This is a quick tutorial that shows you how to design an ISO brake tab in Fusion 360. Even if you don’t need an ISO brake tab, I think its still a worthwhile exercise that teaches you how to:
- Design to a standard
- Fumble around with sketch constraints
- Export 3D parts to 2D DXF drawings for laser cutting
Finally, there are a few good reasons to design your own ISO tab:
- Personalize the aestetics of your frame
- Save money (laser cut tabs are $4-5)
- Save time. Since the tab is designed for your SS angle, offset, and diameter, you don’t need as much eyeballing, filing, and bending for the tab to fit
Standard - rear IS51 brake tab Drawing v2.pdf (109.3 KB)
Finished Fusion360 Brake Tab CAD: Link
Understanding the Standard 01:00
The drawing above was based on Shimano’s documentation. Their documentation shows slightly different constraints based on different brake calipers or adapters. ISO is an old standard, so I don’t think those constraints are relevant anymore. The drawing I show is the most conservative design (should work with all calipers).
I encourage your own experimentation and validation!
Drawing the Brake Tab 02:21
I think this is the hardest step in the tutorial (it is also the only real step ). You will see me fumble around with the sketch constraints. This is par for the course for 2D sketching. Don’t get discouraged. Don’t be afraid to nuke your sketch and start over.
This tab is intentionally ugly to save time. Creativity is encouraged in this step!
Exporting to DXF 14:20
There are a few ways to do this. This is the way I think is best:
- create a new sketch
- project the entire sketch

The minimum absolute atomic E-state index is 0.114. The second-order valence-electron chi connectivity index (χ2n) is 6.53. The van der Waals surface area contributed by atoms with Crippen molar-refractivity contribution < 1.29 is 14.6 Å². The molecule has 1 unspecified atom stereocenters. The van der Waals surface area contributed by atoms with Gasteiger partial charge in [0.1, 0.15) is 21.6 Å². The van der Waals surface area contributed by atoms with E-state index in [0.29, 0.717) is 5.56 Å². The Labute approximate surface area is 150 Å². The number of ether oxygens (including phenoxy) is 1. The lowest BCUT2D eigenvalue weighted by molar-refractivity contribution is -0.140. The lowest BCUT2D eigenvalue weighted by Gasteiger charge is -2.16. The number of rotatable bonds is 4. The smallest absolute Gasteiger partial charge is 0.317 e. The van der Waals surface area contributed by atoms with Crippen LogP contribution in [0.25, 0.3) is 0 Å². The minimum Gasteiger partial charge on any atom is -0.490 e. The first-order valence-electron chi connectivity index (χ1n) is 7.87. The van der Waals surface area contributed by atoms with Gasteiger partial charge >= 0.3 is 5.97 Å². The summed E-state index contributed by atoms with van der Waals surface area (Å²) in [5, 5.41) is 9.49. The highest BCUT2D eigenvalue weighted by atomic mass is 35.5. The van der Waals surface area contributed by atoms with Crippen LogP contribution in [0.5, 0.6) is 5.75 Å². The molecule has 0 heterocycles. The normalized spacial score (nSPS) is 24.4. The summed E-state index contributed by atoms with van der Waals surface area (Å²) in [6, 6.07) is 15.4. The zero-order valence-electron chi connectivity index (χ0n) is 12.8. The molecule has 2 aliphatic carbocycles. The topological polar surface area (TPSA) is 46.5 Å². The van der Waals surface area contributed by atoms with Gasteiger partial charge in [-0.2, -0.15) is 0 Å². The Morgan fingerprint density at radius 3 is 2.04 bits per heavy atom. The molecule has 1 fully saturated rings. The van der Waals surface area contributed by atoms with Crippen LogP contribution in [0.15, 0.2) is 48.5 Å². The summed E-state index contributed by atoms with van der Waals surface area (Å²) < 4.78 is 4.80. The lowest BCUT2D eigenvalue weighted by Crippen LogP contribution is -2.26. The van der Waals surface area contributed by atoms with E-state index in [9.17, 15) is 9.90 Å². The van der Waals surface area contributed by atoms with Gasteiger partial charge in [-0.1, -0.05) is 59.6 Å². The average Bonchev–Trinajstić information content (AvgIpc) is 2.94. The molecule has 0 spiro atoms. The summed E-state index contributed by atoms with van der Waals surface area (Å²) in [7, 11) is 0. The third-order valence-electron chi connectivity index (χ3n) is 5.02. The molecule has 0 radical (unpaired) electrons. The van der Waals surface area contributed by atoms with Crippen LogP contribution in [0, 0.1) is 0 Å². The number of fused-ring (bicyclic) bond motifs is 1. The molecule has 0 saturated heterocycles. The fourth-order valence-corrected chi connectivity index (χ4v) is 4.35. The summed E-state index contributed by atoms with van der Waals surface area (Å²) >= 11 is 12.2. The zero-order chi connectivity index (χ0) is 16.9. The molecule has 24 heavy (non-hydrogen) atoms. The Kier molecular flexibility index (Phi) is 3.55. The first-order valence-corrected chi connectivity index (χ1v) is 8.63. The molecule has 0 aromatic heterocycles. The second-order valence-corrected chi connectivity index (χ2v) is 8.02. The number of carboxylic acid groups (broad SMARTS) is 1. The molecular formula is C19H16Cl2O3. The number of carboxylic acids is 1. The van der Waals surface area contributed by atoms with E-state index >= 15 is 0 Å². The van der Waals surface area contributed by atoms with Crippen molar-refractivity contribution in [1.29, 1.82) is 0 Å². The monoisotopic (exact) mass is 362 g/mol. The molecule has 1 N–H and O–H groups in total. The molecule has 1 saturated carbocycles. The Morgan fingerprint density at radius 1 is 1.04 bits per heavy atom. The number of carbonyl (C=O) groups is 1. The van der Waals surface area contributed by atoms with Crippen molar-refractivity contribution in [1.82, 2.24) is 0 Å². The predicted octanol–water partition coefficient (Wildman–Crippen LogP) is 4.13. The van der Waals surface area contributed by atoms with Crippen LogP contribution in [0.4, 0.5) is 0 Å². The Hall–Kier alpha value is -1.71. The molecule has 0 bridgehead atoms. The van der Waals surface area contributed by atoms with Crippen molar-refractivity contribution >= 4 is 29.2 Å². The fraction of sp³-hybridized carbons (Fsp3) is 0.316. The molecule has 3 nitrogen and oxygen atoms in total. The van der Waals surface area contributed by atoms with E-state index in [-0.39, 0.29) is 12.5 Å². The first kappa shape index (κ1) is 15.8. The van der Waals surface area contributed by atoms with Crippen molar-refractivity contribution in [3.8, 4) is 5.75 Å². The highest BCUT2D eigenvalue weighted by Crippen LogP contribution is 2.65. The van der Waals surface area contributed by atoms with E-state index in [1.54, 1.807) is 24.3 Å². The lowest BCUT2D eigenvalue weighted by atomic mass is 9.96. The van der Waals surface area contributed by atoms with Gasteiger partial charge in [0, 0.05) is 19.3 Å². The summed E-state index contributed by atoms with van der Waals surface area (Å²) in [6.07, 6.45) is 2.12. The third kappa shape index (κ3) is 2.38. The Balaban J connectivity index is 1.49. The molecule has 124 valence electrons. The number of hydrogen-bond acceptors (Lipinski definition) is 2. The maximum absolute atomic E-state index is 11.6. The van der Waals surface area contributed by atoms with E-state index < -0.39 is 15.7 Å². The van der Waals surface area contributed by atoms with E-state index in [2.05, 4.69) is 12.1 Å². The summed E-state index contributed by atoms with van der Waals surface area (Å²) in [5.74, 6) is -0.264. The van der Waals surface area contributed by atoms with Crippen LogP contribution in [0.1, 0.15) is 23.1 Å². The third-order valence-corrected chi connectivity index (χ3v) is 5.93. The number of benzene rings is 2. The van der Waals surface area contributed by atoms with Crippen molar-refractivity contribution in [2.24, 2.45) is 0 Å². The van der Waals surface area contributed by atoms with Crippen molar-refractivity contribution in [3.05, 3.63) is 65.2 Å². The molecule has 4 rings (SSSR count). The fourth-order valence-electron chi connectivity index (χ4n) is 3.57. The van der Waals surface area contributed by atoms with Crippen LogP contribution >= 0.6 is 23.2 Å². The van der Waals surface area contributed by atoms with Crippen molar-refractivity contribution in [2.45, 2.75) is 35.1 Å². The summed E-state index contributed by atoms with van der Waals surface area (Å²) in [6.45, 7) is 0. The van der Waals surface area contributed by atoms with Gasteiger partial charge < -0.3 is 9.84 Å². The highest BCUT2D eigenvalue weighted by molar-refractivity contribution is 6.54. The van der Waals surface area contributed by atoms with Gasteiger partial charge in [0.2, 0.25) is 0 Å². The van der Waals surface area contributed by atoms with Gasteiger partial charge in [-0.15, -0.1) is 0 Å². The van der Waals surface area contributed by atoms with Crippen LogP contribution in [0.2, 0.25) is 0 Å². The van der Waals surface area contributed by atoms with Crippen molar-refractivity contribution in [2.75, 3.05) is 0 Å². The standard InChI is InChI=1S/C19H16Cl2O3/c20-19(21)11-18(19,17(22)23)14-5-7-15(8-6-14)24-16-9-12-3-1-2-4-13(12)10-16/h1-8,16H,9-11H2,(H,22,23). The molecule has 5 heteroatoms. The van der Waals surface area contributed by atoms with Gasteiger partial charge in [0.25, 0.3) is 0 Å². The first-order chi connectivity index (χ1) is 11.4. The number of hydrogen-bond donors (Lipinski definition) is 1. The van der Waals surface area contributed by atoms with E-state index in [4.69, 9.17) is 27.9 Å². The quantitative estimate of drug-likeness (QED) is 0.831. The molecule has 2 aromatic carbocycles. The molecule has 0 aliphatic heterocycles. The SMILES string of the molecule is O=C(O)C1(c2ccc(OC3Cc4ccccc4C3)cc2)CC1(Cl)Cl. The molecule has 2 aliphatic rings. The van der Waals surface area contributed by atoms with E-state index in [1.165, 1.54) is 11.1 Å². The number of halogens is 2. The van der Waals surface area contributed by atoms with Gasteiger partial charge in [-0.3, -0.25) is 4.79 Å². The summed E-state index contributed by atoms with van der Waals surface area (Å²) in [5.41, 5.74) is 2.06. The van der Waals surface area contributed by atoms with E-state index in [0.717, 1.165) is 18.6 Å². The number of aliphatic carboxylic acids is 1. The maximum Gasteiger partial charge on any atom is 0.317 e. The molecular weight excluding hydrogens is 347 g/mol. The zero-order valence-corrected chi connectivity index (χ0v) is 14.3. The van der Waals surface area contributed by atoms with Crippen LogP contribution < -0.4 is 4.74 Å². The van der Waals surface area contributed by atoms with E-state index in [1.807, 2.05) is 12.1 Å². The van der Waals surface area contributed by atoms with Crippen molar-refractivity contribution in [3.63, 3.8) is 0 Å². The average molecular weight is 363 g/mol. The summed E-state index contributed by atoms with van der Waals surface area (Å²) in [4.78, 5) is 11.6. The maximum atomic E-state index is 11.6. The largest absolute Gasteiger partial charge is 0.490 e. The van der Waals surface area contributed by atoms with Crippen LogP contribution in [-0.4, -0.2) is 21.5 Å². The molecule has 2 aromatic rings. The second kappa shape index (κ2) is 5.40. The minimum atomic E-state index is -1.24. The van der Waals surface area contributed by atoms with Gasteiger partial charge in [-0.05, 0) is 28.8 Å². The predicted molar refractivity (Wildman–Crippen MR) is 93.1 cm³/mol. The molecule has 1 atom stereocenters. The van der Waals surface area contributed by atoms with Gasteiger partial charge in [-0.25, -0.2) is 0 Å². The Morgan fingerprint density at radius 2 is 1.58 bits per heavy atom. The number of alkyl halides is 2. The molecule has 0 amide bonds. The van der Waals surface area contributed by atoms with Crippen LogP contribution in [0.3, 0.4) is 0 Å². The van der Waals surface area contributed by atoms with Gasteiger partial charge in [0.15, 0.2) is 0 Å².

- right click the sketch, save as DXF
Adding the tab to your assembly 14:33
This step is not necessary, but it is both good practice to learn CAD, and good practice to do with your CAD.
By joining the tab to the assembly you can:
- double-check that your drawing fits
- edit your part within the assembly
- tweak where the tab lands on the SS
- Visualize the clearances and weld/joining locations
I show a very important trick while joining:
- Holding CTRL key to “freeze” the joint selection
- More details here: Autodesk Fusion 360 | Quick Tip: Using the Ctrl Key or Command Key Shortcuts - YouTube
Don’t forget to offset your tab to the standard’s 3.5mm nominal dimension! It just happens to line up with the paragon dropout (almost like they designed it for this purpose ) but it does not always have to! Refer back to the standard drawing above.
The hardest part about designing the brake tab is the 2D sketch. It is difficult because the lines are neither horizontal nor vertical, so it requires the careful use of constraints.
Also, at the start I mentioned two methods:
- designed as a separate part
- designed within your assembly
For our workflow, I choose to tab it as a separate part because we use one tab for several different seat stay angles. With a concentric dropout, one tab design can be used for all seatstay angles. In my opinion, it’s better to keep the assembly as simple as possible.
Some final tips:
- This tab seems simple, but I really encourage you to sit down and do the exercise to completion. You will get a lot of 2D sketching practice
- We order parts from sendcutsend
- You can email them or write in the notes to “media tumble” which will debur and round the corners for free!
- I reccomend either .19 or .25in thick 4130 plate